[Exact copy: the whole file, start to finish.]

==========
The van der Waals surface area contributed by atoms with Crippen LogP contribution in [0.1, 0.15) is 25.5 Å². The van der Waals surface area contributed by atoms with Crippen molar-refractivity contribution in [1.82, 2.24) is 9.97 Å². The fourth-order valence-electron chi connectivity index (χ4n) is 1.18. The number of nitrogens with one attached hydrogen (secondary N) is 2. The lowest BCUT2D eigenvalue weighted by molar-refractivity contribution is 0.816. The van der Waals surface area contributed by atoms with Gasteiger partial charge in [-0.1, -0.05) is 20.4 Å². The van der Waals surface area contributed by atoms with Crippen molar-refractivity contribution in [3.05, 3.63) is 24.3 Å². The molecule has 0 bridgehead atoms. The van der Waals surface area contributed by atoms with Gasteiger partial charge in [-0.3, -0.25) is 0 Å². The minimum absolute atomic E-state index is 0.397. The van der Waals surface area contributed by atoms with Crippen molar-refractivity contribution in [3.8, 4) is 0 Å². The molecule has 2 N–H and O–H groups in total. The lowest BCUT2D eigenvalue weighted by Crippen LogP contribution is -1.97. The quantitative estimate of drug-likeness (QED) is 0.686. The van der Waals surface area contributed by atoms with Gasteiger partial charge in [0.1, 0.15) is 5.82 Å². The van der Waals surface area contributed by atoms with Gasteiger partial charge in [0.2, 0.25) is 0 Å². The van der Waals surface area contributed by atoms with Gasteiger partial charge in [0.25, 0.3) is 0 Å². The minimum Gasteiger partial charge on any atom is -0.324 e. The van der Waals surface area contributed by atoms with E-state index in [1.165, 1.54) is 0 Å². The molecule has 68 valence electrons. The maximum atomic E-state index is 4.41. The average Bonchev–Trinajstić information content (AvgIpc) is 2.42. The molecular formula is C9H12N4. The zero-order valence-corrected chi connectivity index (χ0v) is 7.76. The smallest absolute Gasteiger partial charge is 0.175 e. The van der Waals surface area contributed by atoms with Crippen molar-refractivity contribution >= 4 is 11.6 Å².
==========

The van der Waals surface area contributed by atoms with Crippen LogP contribution in [0.1, 0.15) is 25.5 Å². The van der Waals surface area contributed by atoms with Crippen molar-refractivity contribution in [1.82, 2.24) is 9.97 Å². The fourth-order valence-electron chi connectivity index (χ4n) is 1.18. The number of nitrogens with one attached hydrogen (secondary N) is 2. The lowest BCUT2D eigenvalue weighted by molar-refractivity contribution is 0.816. The van der Waals surface area contributed by atoms with Gasteiger partial charge in [-0.1, -0.05) is 20.4 Å². The van der Waals surface area contributed by atoms with Crippen molar-refractivity contribution in [3.05, 3.63) is 24.3 Å². The molecule has 0 bridgehead atoms. The van der Waals surface area contributed by atoms with Gasteiger partial charge in [-0.3, -0.25) is 0 Å². The minimum absolute atomic E-state index is 0.397. The van der Waals surface area contributed by atoms with Crippen molar-refractivity contribution in [3.8, 4) is 0 Å². The molecule has 2 N–H and O–H groups in total. The lowest BCUT2D eigenvalue weighted by Crippen LogP contribution is -1.97. The quantitative estimate of drug-likeness (QED) is 0.686. The van der Waals surface area contributed by atoms with Gasteiger partial charge in [0.1, 0.15) is 5.82 Å². The van der Waals surface area contributed by atoms with Gasteiger partial charge in [0.2, 0.25) is 0 Å². The van der Waals surface area contributed by atoms with Gasteiger partial charge in [0.25, 0.3) is 0 Å². The minimum Gasteiger partial charge on any atom is -0.324 e. The van der Waals surface area contributed by atoms with E-state index in [1.165, 1.54) is 0 Å². The molecule has 68 valence electrons. The maximum atomic E-state index is 4.41. The average Bonchev–Trinajstić information content (AvgIpc) is 2.42. The molecular formula is C9H12N4. The zero-order valence-corrected chi connectivity index (χ0v) is 7.76. The smallest absolute Gasteiger partial charge is 0.175 e. The van der Waals surface area contributed by atoms with Crippen molar-refractivity contribution >= 4 is 11.6 Å².